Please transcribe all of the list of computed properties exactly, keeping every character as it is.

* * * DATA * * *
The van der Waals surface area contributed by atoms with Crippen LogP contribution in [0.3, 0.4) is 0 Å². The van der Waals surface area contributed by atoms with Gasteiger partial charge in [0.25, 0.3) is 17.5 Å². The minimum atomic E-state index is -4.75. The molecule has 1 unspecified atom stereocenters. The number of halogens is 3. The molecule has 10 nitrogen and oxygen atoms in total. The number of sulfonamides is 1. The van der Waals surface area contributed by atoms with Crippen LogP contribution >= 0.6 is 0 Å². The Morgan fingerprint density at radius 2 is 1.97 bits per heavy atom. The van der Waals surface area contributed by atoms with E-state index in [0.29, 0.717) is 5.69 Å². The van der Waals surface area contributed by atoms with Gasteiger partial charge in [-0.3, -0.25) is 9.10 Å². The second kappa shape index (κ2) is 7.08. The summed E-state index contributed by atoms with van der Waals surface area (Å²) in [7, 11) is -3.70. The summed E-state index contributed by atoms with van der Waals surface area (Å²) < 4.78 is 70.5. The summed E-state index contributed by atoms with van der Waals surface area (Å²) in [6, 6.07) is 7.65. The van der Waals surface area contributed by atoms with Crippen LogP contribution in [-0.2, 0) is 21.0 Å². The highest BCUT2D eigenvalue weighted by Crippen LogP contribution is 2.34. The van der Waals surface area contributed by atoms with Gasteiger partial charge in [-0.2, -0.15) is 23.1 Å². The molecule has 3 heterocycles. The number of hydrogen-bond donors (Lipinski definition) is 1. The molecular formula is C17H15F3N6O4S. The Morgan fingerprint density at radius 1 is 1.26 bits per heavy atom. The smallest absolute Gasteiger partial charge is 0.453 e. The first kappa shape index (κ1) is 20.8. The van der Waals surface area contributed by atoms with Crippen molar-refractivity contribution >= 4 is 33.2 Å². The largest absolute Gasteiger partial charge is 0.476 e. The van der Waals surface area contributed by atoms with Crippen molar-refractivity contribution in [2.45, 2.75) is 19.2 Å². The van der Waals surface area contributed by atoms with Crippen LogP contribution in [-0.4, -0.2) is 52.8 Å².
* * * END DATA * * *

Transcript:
The van der Waals surface area contributed by atoms with Crippen LogP contribution in [0.3, 0.4) is 0 Å². The van der Waals surface area contributed by atoms with Gasteiger partial charge in [0.25, 0.3) is 17.5 Å². The minimum atomic E-state index is -4.75. The molecule has 1 unspecified atom stereocenters. The number of halogens is 3. The molecule has 10 nitrogen and oxygen atoms in total. The number of sulfonamides is 1. The van der Waals surface area contributed by atoms with Crippen LogP contribution >= 0.6 is 0 Å². The Morgan fingerprint density at radius 2 is 1.97 bits per heavy atom. The van der Waals surface area contributed by atoms with E-state index in [0.29, 0.717) is 5.69 Å². The van der Waals surface area contributed by atoms with Gasteiger partial charge in [-0.3, -0.25) is 9.10 Å². The second kappa shape index (κ2) is 7.08. The summed E-state index contributed by atoms with van der Waals surface area (Å²) in [7, 11) is -3.70. The summed E-state index contributed by atoms with van der Waals surface area (Å²) < 4.78 is 70.5. The summed E-state index contributed by atoms with van der Waals surface area (Å²) in [6, 6.07) is 7.65. The van der Waals surface area contributed by atoms with Crippen LogP contribution in [-0.2, 0) is 21.0 Å². The highest BCUT2D eigenvalue weighted by Crippen LogP contribution is 2.34. The van der Waals surface area contributed by atoms with Gasteiger partial charge in [-0.2, -0.15) is 23.1 Å². The molecule has 3 heterocycles. The number of hydrogen-bond donors (Lipinski definition) is 1. The molecular formula is C17H15F3N6O4S. The Morgan fingerprint density at radius 1 is 1.26 bits per heavy atom. The smallest absolute Gasteiger partial charge is 0.453 e. The first kappa shape index (κ1) is 20.8. The van der Waals surface area contributed by atoms with Crippen molar-refractivity contribution >= 4 is 33.2 Å². The largest absolute Gasteiger partial charge is 0.476 e. The van der Waals surface area contributed by atoms with Crippen molar-refractivity contribution in [2.45, 2.75) is 19.2 Å². The van der Waals surface area contributed by atoms with Crippen LogP contribution in [-0.4, -0.2) is 52.8 Å².